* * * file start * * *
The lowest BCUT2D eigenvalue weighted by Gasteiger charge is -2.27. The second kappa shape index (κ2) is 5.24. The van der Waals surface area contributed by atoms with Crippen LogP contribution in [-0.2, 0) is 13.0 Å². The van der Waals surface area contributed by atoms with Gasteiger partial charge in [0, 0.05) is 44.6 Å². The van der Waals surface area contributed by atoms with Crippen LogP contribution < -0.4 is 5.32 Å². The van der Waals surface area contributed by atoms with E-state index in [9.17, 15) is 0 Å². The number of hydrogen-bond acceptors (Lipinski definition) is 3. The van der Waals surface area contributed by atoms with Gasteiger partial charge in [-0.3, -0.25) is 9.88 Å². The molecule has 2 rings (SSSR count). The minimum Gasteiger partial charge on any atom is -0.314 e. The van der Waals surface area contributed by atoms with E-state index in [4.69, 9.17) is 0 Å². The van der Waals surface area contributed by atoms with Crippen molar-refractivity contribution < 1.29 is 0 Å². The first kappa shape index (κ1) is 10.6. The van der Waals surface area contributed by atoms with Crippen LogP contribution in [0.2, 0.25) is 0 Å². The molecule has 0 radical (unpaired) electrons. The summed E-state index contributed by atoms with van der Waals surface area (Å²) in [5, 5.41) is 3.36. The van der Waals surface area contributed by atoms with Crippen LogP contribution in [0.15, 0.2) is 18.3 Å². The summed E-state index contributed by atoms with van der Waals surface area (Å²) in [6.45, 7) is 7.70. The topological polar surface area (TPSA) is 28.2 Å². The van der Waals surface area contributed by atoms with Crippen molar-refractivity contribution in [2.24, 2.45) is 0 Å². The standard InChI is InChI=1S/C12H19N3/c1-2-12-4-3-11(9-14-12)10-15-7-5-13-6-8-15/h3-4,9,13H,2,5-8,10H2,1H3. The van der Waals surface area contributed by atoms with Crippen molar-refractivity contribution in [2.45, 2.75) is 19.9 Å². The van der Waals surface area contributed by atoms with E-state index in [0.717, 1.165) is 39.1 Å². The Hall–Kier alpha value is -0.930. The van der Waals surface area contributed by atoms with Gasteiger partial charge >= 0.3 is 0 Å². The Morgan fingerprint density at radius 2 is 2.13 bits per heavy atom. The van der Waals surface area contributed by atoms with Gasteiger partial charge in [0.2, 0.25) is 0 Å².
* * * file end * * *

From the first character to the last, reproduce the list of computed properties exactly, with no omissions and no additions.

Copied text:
The lowest BCUT2D eigenvalue weighted by Gasteiger charge is -2.27. The second kappa shape index (κ2) is 5.24. The van der Waals surface area contributed by atoms with Crippen LogP contribution in [-0.2, 0) is 13.0 Å². The van der Waals surface area contributed by atoms with Gasteiger partial charge in [0, 0.05) is 44.6 Å². The van der Waals surface area contributed by atoms with Crippen LogP contribution < -0.4 is 5.32 Å². The van der Waals surface area contributed by atoms with E-state index in [9.17, 15) is 0 Å². The number of hydrogen-bond acceptors (Lipinski definition) is 3. The van der Waals surface area contributed by atoms with Gasteiger partial charge in [-0.3, -0.25) is 9.88 Å². The molecule has 2 rings (SSSR count). The minimum Gasteiger partial charge on any atom is -0.314 e. The van der Waals surface area contributed by atoms with E-state index in [4.69, 9.17) is 0 Å². The van der Waals surface area contributed by atoms with Crippen molar-refractivity contribution < 1.29 is 0 Å². The first kappa shape index (κ1) is 10.6. The van der Waals surface area contributed by atoms with Crippen LogP contribution in [0.2, 0.25) is 0 Å². The molecule has 0 radical (unpaired) electrons. The summed E-state index contributed by atoms with van der Waals surface area (Å²) in [5, 5.41) is 3.36. The van der Waals surface area contributed by atoms with Crippen LogP contribution in [0.15, 0.2) is 18.3 Å². The summed E-state index contributed by atoms with van der Waals surface area (Å²) in [6.45, 7) is 7.70. The topological polar surface area (TPSA) is 28.2 Å². The van der Waals surface area contributed by atoms with Crippen molar-refractivity contribution in [2.24, 2.45) is 0 Å². The standard InChI is InChI=1S/C12H19N3/c1-2-12-4-3-11(9-14-12)10-15-7-5-13-6-8-15/h3-4,9,13H,2,5-8,10H2,1H3. The van der Waals surface area contributed by atoms with Crippen molar-refractivity contribution in [2.45, 2.75) is 19.9 Å². The van der Waals surface area contributed by atoms with E-state index in [0.717, 1.165) is 39.1 Å². The Hall–Kier alpha value is -0.930. The van der Waals surface area contributed by atoms with Gasteiger partial charge >= 0.3 is 0 Å². The Morgan fingerprint density at radius 2 is 2.13 bits per heavy atom. The van der Waals surface area contributed by atoms with Gasteiger partial charge in [0.2, 0.25) is 0 Å².